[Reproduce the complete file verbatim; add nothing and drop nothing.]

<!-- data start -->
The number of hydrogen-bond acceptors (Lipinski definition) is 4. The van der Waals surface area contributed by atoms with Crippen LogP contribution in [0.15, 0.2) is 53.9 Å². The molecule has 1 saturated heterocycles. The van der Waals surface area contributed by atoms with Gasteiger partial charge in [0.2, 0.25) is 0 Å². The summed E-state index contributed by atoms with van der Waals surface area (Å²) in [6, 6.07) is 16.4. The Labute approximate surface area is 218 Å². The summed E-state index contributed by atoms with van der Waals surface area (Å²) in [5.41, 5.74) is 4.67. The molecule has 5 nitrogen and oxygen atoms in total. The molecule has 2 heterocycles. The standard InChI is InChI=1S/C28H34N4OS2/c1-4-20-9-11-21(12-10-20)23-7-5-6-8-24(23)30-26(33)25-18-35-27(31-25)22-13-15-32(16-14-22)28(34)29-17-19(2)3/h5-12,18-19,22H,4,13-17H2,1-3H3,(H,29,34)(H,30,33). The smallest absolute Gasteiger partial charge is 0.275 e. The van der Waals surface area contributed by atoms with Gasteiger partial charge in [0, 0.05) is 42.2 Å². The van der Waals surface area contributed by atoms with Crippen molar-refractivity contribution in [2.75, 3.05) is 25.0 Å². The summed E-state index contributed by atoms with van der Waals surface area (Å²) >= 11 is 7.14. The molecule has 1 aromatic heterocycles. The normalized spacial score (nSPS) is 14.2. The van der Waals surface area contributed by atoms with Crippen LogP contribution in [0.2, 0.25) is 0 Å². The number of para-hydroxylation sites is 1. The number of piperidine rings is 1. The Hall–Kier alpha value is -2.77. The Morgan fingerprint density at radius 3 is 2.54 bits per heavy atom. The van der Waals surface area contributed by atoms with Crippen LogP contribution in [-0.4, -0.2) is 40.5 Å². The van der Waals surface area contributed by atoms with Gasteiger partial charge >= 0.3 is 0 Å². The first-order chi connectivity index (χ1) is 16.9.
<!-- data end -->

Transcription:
The number of hydrogen-bond acceptors (Lipinski definition) is 4. The van der Waals surface area contributed by atoms with Crippen LogP contribution in [0.15, 0.2) is 53.9 Å². The molecule has 1 saturated heterocycles. The van der Waals surface area contributed by atoms with Gasteiger partial charge in [0.2, 0.25) is 0 Å². The summed E-state index contributed by atoms with van der Waals surface area (Å²) in [6, 6.07) is 16.4. The Labute approximate surface area is 218 Å². The summed E-state index contributed by atoms with van der Waals surface area (Å²) in [5.41, 5.74) is 4.67. The molecule has 5 nitrogen and oxygen atoms in total. The molecule has 2 heterocycles. The standard InChI is InChI=1S/C28H34N4OS2/c1-4-20-9-11-21(12-10-20)23-7-5-6-8-24(23)30-26(33)25-18-35-27(31-25)22-13-15-32(16-14-22)28(34)29-17-19(2)3/h5-12,18-19,22H,4,13-17H2,1-3H3,(H,29,34)(H,30,33). The smallest absolute Gasteiger partial charge is 0.275 e. The van der Waals surface area contributed by atoms with Gasteiger partial charge in [0, 0.05) is 42.2 Å². The van der Waals surface area contributed by atoms with Crippen molar-refractivity contribution in [2.75, 3.05) is 25.0 Å². The summed E-state index contributed by atoms with van der Waals surface area (Å²) >= 11 is 7.14. The molecule has 1 aromatic heterocycles. The normalized spacial score (nSPS) is 14.2. The van der Waals surface area contributed by atoms with Crippen LogP contribution in [0.2, 0.25) is 0 Å². The number of para-hydroxylation sites is 1. The number of piperidine rings is 1. The Hall–Kier alpha value is -2.77. The Morgan fingerprint density at radius 3 is 2.54 bits per heavy atom. The van der Waals surface area contributed by atoms with Crippen LogP contribution in [-0.4, -0.2) is 40.5 Å². The van der Waals surface area contributed by atoms with Gasteiger partial charge >= 0.3 is 0 Å². The first-order chi connectivity index (χ1) is 16.9.